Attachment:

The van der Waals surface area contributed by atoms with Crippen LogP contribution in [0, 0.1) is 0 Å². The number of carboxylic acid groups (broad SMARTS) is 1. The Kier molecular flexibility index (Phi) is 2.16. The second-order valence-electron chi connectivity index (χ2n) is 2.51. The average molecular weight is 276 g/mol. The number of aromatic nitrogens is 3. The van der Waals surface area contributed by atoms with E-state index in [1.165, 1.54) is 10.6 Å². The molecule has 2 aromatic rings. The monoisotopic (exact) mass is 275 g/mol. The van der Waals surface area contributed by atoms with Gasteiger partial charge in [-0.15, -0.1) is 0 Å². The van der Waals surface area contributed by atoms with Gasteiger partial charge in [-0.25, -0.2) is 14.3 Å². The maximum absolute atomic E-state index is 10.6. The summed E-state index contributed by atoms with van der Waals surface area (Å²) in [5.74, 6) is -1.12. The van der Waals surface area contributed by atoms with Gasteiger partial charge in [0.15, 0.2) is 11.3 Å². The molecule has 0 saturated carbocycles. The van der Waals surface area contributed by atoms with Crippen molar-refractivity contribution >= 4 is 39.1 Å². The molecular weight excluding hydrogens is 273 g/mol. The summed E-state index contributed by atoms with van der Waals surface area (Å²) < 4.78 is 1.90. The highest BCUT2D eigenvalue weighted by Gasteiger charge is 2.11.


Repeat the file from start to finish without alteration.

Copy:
The van der Waals surface area contributed by atoms with Crippen LogP contribution in [0, 0.1) is 0 Å². The number of carboxylic acid groups (broad SMARTS) is 1. The Kier molecular flexibility index (Phi) is 2.16. The second-order valence-electron chi connectivity index (χ2n) is 2.51. The average molecular weight is 276 g/mol. The number of aromatic nitrogens is 3. The van der Waals surface area contributed by atoms with E-state index in [1.165, 1.54) is 10.6 Å². The molecule has 2 aromatic rings. The monoisotopic (exact) mass is 275 g/mol. The van der Waals surface area contributed by atoms with Gasteiger partial charge in [-0.15, -0.1) is 0 Å². The van der Waals surface area contributed by atoms with Gasteiger partial charge in [-0.25, -0.2) is 14.3 Å². The maximum absolute atomic E-state index is 10.6. The summed E-state index contributed by atoms with van der Waals surface area (Å²) in [5.74, 6) is -1.12. The van der Waals surface area contributed by atoms with Gasteiger partial charge in [0.15, 0.2) is 11.3 Å². The molecule has 0 saturated carbocycles. The van der Waals surface area contributed by atoms with Crippen molar-refractivity contribution >= 4 is 39.1 Å². The molecular weight excluding hydrogens is 273 g/mol. The summed E-state index contributed by atoms with van der Waals surface area (Å²) < 4.78 is 1.90. The highest BCUT2D eigenvalue weighted by Gasteiger charge is 2.11.